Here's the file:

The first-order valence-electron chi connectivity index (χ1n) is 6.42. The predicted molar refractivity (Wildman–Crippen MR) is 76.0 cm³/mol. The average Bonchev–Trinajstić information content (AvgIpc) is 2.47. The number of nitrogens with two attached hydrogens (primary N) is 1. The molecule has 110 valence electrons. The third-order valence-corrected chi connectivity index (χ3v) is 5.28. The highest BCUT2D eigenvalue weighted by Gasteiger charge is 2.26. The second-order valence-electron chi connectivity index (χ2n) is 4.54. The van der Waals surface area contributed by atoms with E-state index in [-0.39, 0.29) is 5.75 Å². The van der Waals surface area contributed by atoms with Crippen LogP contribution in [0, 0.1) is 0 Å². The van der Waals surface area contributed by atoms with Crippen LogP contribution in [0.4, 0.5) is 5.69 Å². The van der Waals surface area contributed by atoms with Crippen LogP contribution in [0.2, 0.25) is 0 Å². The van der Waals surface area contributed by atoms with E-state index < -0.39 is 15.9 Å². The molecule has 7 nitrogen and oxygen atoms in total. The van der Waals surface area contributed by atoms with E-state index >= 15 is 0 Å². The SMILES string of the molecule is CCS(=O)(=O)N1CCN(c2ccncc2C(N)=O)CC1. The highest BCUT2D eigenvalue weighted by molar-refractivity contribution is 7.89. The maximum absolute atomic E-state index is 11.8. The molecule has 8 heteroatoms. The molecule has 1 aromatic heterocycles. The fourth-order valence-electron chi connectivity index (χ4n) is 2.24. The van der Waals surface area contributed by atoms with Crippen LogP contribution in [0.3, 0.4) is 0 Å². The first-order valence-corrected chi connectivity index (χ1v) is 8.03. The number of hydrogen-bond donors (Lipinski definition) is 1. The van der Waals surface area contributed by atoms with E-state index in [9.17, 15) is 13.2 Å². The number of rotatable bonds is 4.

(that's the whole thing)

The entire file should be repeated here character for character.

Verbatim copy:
The first-order valence-electron chi connectivity index (χ1n) is 6.42. The predicted molar refractivity (Wildman–Crippen MR) is 76.0 cm³/mol. The average Bonchev–Trinajstić information content (AvgIpc) is 2.47. The number of nitrogens with two attached hydrogens (primary N) is 1. The molecule has 110 valence electrons. The third-order valence-corrected chi connectivity index (χ3v) is 5.28. The highest BCUT2D eigenvalue weighted by Gasteiger charge is 2.26. The second-order valence-electron chi connectivity index (χ2n) is 4.54. The van der Waals surface area contributed by atoms with E-state index in [-0.39, 0.29) is 5.75 Å². The van der Waals surface area contributed by atoms with Crippen LogP contribution in [0, 0.1) is 0 Å². The van der Waals surface area contributed by atoms with Crippen LogP contribution in [0.4, 0.5) is 5.69 Å². The van der Waals surface area contributed by atoms with Crippen LogP contribution in [0.2, 0.25) is 0 Å². The van der Waals surface area contributed by atoms with E-state index < -0.39 is 15.9 Å². The molecule has 7 nitrogen and oxygen atoms in total. The van der Waals surface area contributed by atoms with E-state index >= 15 is 0 Å². The SMILES string of the molecule is CCS(=O)(=O)N1CCN(c2ccncc2C(N)=O)CC1. The highest BCUT2D eigenvalue weighted by molar-refractivity contribution is 7.89. The maximum absolute atomic E-state index is 11.8. The molecule has 8 heteroatoms. The molecule has 1 aromatic heterocycles. The fourth-order valence-electron chi connectivity index (χ4n) is 2.24. The van der Waals surface area contributed by atoms with Crippen LogP contribution in [0.3, 0.4) is 0 Å². The first-order valence-corrected chi connectivity index (χ1v) is 8.03. The number of hydrogen-bond donors (Lipinski definition) is 1. The van der Waals surface area contributed by atoms with E-state index in [9.17, 15) is 13.2 Å². The number of rotatable bonds is 4.